The science of information

"Information: The New Language of Science" by Hans Christian von Baeyer.

I recently wrote about Claude Shannon and Warren Weaver’s book “The Mathematical Theory of Communication” and its insights into the idea of measuring information. I had planned to describe this book as an introduction to a review of a more recent, more easily digestible book, Information: The New Language of Science by Hans Christian von Baeyer, but decided to write separate entries on the two books.

['Information' cover]

I enjoyed von Baeyer’s book a great deal, and recommend it to anyone interested in where the science of information has been (for example, Shannon and Weaver) and where it’s leading. The author, a physicist at Virginia’s College of William and Mary, has written several popular science books on physics-related topics. This background leads him to draw an extended analogy throughout the book between the evolution of scientific approaches to dealing with information and historical approaches to dealing with energy:

The gradual crystallization of the concept of information during the last hundred years contrasts sharply with the birth of the equally abstract quantity called energy in the middle of the nineteenth century. Then, in the brief span of twenty years, energy was invented, defined, and established as a cornerstone, first of physics, then of all science. We don’t know what energy is, any more than we know what information is, but as a now robust scientific concept we can describe in in precise mathematical terms, and as a commodity we can measure, market, regulate and tax it.

He certainly knows the history of approaches to energy, and from Ludwig Boltzman’s work to the present he describes many issues common to the quantification of both energy and information, such as entropy, randomness, probability, noise, and the relationship between logarithmic measurement and human perception. Toward the end of the book he shows how more recent subatomic issues in physics have more direct implications on information theory than the history of energy does, as he reviews qubits and Schrodinger’s ideas about how we can know what’s what inside of an atom.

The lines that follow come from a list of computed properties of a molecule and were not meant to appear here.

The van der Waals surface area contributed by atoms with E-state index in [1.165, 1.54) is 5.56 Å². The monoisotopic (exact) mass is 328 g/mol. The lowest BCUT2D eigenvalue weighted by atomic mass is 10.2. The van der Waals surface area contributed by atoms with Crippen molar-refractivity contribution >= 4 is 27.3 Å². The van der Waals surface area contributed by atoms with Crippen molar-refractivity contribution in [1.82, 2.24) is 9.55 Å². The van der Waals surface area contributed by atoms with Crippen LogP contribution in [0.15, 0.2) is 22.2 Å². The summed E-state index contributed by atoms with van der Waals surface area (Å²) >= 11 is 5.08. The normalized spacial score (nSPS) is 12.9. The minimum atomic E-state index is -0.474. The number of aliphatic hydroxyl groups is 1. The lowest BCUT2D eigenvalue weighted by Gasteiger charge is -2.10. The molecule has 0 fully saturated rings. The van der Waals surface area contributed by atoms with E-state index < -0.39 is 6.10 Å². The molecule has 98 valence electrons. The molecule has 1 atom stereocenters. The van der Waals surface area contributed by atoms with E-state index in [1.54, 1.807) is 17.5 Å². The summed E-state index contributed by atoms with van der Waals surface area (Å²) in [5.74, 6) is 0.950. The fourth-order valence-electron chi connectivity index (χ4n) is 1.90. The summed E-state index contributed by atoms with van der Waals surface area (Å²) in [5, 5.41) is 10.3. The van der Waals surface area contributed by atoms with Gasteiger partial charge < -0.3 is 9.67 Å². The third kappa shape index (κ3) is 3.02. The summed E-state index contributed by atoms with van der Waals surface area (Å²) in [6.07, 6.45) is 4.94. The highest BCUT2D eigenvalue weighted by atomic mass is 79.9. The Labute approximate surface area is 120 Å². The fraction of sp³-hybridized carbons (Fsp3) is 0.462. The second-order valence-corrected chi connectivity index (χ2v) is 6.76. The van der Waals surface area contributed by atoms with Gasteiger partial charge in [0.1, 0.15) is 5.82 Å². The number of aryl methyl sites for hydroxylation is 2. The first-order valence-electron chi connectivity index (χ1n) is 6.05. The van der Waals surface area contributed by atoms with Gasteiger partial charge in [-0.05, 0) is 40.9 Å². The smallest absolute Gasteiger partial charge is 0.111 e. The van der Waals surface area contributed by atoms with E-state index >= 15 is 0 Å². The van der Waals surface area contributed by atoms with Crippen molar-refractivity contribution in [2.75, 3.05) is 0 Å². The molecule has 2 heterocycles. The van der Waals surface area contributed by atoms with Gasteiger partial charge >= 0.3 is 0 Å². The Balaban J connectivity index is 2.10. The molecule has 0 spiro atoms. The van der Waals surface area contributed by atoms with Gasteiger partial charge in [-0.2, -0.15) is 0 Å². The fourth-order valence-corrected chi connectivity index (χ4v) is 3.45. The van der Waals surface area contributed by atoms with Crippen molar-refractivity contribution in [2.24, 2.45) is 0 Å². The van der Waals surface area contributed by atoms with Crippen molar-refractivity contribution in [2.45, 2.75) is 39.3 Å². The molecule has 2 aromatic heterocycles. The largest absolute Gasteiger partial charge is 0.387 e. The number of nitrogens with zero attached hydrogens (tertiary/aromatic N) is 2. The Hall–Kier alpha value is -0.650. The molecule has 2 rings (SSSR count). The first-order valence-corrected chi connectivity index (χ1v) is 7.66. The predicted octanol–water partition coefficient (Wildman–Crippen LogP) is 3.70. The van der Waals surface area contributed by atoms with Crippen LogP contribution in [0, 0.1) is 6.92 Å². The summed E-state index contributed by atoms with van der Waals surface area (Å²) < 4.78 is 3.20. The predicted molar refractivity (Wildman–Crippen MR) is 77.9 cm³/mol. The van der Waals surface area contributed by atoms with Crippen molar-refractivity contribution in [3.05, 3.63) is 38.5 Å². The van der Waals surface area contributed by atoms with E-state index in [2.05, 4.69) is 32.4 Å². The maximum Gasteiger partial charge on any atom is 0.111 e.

The concept of linking, which I think of as an expression of resource relationships, has always been close to my heart. After Von Baeyer quotes Henri Poincaré saying “The aim of science is not things in themselves, as the dogmatists in their simplicity imagine, but the relations between things; outside those relations there is no reality knowable”, I found it particularly interesting when von Bayer described information as “the communication of relationships”.

Claude Shannon is one of the book’s heroes (von Baeyer writes that Shannon’s “A Mathematical Theory of Communication” has been “likened to the Magna Carta, Newton’s laws of motion, and the explosion of a bomb”) and von Baeyer makes an interesting prediction about Shannon and Weaver’s distinction between semantic information and information as a set of symbols whose successful transmission can be accurately measured:

…the word ‘information’ has two different senses. The colloquial usage, as in ‘personal information’ and ‘directory information’, refers to the meaning of a message of some sort. The technical sense, on the other hand, emphasizes the symbols used to transmit a message… Eventually the two definitions of information should converge, but that hasn’t happened yet. When it does, we will finally know what information is; until then we have to make do with compromises.

His prediction of this convergence is pretty exciting. Overall, “Information” is a fascinating book, never too technical, and will especially appeal to geeks interested in the future of publishing applications and any applications that manipulate content or data with semantic value.